Yankees have the right formula to beat the Indians in October

NEW YORK -- The New York Yankees could beat the Cleveland Indians in the playoffs. The past few days, including Wednesday's 3-2 win over the Tampa Bay Rays, Yankees manager Joe Girardi revealed the method he will attempt to use, if given the chance, to take out Cleveland.

It might be viewed as a new line of thinking, but really, it dates back at least to the start of the last Yankees’ dynasty. The Indians just borrowed the formula last fall, with an assist from Yankees general manager Brian Cashman.

Cashman turned the Indians into the most fearsome team in the American League when he traded lights-out reliever Andrew Miller for a haul of young prospects 14 months ago. It worked out for the Indians, who deployed Miller as if he were a lefty version of the mid-1990s Mariano Rivera. The Indians used Miller in multiple innings per game as a nearly unstoppable bullpen weapon and fell just short of a World Series title.

It's now a year later, and in the next month, the Yankees could be the team that ruins the Tribe's dream season by using the old Rivera formula. True, it's 21 straight wins and counting for Cleveland -- an American League record -- but once October begins, everyone is 0-0.

The Yankees will make the playoffs, most likely as a wild-card team. If they take care of the Minnesota Twins next week in the Bronx, the Yanks will likely make it inevitable that they'll have home-field advantage in the wild-card game.

The wild-card contest is like a Game 7 -- anything can happen. But if the Yankees make it to an AL Division Series against the Indians, they have two standouts to handle the Rivera/Miller role.

With days off after every two games, Girardi will turn to David Robertson and the emerging Chad Green for multiple innings in the middle of games, so they can hand the ball to Dellin Betances and Aroldis Chapman late. In essence, even if the Yankees have to use ace Luis Severino to get past the wild-card game, they'd have a chance against the Indians because, though the Yanks would be weaker to start games, they could go mano a mano in the middle and late innings. The days off allow the relievers to be used often.

The Yankees-Rays series is a perfect example of how Girardi will go about his postseason business. The Yankees won two of the three games, and in each, Robertson and Green served as the bridge to the end of the game.

On Monday, Girardi lifted CC Sabathia after 4 1/3 innings and went to Robertson, who is being paid $12 million this season for his past work as a closer, in the fifth inning. Robertson fired a clean 2 2/3 innings to record the win, allowing one hit and striking out four. He will be half of the Yankees’ version of Miller time.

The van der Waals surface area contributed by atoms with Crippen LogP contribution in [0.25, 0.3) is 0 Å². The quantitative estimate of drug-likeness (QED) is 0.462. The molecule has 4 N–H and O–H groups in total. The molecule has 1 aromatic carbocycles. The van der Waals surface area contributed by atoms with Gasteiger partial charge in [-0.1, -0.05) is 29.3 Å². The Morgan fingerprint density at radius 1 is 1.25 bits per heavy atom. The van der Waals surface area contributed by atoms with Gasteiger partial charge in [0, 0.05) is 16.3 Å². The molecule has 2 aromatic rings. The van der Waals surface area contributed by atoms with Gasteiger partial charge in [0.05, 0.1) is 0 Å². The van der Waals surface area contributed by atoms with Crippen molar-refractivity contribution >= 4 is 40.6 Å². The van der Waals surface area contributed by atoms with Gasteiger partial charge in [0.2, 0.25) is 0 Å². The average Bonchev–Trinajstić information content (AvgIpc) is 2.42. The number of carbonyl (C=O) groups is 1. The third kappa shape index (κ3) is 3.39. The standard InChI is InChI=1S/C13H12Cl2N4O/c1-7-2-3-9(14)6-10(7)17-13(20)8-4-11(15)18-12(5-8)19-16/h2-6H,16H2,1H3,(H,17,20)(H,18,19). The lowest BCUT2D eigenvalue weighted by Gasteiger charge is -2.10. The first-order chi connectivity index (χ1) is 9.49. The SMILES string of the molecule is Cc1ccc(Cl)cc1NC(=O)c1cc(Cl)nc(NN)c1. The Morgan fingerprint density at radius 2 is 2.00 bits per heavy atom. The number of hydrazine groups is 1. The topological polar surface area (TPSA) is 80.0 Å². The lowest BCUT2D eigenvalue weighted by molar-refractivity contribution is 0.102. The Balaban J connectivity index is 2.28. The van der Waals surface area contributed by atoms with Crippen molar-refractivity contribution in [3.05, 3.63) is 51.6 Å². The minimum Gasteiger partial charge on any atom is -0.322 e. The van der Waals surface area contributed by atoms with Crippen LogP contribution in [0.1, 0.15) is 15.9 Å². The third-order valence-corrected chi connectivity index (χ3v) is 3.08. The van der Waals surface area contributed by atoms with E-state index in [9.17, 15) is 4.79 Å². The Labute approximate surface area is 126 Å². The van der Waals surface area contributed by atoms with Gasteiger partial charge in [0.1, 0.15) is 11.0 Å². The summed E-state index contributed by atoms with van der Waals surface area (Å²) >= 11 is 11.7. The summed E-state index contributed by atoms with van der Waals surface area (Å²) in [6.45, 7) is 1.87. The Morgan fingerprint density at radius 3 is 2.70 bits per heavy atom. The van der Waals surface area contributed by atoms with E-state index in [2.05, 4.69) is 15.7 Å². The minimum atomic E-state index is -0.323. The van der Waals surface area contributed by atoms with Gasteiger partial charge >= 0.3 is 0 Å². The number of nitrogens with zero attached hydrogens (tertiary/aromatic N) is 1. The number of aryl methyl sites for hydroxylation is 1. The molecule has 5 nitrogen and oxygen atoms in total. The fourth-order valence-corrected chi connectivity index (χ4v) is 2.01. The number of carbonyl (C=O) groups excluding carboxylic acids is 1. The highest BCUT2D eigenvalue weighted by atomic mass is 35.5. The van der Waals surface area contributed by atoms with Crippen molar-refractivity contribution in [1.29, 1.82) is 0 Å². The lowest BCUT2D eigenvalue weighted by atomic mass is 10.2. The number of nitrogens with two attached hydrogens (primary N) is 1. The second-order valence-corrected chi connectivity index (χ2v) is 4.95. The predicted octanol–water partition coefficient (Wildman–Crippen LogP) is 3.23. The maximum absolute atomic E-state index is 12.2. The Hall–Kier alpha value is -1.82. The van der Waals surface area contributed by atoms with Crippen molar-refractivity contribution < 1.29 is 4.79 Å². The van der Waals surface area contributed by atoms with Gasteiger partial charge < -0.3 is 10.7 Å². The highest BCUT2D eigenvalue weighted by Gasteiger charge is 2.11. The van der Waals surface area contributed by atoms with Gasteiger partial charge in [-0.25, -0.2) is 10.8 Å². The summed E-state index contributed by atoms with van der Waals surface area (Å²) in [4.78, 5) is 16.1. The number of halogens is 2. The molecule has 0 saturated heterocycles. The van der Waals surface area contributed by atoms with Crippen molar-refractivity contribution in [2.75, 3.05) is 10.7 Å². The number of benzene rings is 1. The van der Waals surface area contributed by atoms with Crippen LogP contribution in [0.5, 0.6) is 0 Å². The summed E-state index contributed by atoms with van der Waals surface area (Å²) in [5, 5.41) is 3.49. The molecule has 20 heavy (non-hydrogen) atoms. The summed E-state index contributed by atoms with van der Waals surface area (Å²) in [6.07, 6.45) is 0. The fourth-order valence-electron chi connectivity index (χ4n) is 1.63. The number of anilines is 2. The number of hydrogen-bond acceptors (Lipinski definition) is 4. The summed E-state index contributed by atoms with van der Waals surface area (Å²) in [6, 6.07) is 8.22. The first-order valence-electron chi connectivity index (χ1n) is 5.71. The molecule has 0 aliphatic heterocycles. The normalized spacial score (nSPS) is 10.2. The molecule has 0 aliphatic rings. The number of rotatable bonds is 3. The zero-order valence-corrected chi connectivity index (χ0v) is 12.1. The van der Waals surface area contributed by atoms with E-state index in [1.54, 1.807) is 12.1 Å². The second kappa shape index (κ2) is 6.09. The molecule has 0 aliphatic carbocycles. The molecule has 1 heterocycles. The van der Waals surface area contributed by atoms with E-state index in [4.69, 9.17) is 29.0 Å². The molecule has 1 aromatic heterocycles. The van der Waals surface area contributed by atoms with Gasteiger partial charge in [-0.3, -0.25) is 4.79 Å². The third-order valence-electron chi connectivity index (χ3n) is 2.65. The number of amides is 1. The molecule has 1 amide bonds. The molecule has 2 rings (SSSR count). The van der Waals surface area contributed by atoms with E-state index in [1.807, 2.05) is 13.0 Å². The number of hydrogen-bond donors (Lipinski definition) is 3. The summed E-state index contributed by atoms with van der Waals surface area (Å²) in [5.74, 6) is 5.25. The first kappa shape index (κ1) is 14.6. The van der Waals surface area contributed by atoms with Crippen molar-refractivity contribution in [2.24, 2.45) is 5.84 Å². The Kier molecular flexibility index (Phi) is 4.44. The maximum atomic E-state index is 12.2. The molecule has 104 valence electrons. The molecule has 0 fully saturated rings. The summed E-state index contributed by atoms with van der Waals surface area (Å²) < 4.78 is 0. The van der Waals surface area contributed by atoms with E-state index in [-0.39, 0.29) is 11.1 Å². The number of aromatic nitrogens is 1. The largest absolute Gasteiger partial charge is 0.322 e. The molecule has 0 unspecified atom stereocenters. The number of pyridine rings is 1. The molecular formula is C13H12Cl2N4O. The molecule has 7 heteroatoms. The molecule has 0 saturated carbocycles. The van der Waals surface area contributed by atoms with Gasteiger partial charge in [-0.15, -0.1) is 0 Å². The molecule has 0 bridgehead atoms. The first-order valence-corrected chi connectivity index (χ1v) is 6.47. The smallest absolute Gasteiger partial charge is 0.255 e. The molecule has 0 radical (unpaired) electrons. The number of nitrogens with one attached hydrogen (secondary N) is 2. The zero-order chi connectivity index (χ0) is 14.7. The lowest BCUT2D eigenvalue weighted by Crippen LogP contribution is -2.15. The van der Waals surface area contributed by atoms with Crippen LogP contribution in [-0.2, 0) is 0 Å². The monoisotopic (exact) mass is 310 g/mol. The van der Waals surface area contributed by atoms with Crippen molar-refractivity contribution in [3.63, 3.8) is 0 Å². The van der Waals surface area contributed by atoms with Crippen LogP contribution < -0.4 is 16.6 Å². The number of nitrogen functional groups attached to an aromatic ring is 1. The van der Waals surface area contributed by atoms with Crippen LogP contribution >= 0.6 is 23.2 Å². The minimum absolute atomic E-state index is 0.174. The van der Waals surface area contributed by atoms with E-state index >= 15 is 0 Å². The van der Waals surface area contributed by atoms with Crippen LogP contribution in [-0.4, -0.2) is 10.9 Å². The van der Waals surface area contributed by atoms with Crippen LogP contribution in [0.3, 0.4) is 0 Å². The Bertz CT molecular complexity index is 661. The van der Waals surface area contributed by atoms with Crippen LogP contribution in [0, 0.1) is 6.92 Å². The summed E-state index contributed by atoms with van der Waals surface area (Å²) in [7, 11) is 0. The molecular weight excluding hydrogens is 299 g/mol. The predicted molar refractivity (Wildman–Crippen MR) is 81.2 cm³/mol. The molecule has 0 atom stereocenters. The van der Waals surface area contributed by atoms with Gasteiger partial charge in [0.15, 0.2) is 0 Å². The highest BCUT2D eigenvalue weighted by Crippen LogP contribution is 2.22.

It's interesting that Robertson has the role because the Yankees chose Miller over Robertson in the winter of 2014-15. In large part, the Yankees signed Miller rather than re-sign Robertson because they gained a first-round pick by letting Robertson go and didn’t lose one with Miller.

The Yankees acquired Green from the Tigers in a trade for Justin Wilson a winter later. Green has turned into arguably the Yankees’ best reliever. He was lights-out again Wednesday, entering for the peeved Jaime Garcia, who was one out away from qualifying for a win in the fifth inning.

Girardi didn’t care about that; he wants the team to win, so he gave the ball to Green.

"There is time for that, but I don't think September when you are four games out is the time for that,” Girardi said when asked how much he weighs a starter’s desire for a winning decision. “I think early in the season, I probably would have left him in. In June, I probably would've left him in. In July, I probably would've left him in. But you start to get to this point in the season, and you have to make some personal sacrifices for the team."

Green faced five batters and retired them all. Next, Girardi gave the ball to Tommy Kahnle, another piece in the pen, and then Betances. Betances was shaky for two outs, so Girardi asked Chapman to record a four-out save. Although a little uneven, Chapman got it done for his 200th career save.

This is the hand Girardi will play in October. As it stands now, if the Yankees are able to get through the wild-card game, they would face the Indians. No one here is predicting that the Yankees will beat Cleveland, but with Green and Robertson coming in during the middle innings each game, they have more than a puncher’s chance.